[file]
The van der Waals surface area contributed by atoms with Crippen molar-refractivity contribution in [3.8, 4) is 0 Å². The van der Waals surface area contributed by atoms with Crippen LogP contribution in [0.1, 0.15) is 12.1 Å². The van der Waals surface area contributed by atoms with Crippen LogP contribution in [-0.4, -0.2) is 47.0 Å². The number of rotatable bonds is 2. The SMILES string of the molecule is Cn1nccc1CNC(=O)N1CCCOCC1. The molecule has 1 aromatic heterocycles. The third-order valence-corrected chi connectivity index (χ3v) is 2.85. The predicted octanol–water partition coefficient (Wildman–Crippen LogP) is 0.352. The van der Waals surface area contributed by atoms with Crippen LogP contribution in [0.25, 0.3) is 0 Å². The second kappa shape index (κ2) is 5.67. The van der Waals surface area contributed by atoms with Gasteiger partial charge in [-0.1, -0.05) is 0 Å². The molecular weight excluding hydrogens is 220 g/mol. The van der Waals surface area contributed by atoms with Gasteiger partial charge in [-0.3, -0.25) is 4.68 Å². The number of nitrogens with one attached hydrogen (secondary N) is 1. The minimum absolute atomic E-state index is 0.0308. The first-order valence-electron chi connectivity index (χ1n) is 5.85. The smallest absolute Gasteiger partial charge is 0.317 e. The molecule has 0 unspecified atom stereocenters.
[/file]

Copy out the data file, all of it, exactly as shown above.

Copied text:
The van der Waals surface area contributed by atoms with Crippen molar-refractivity contribution in [3.8, 4) is 0 Å². The van der Waals surface area contributed by atoms with Crippen LogP contribution in [0.1, 0.15) is 12.1 Å². The van der Waals surface area contributed by atoms with Crippen LogP contribution in [-0.4, -0.2) is 47.0 Å². The number of rotatable bonds is 2. The SMILES string of the molecule is Cn1nccc1CNC(=O)N1CCCOCC1. The molecule has 1 aromatic heterocycles. The third-order valence-corrected chi connectivity index (χ3v) is 2.85. The predicted octanol–water partition coefficient (Wildman–Crippen LogP) is 0.352. The van der Waals surface area contributed by atoms with Crippen LogP contribution in [0.25, 0.3) is 0 Å². The second kappa shape index (κ2) is 5.67. The van der Waals surface area contributed by atoms with Gasteiger partial charge in [-0.1, -0.05) is 0 Å². The molecular weight excluding hydrogens is 220 g/mol. The van der Waals surface area contributed by atoms with Gasteiger partial charge in [-0.3, -0.25) is 4.68 Å². The number of nitrogens with one attached hydrogen (secondary N) is 1. The minimum absolute atomic E-state index is 0.0308. The first-order valence-electron chi connectivity index (χ1n) is 5.85. The smallest absolute Gasteiger partial charge is 0.317 e. The molecule has 0 unspecified atom stereocenters.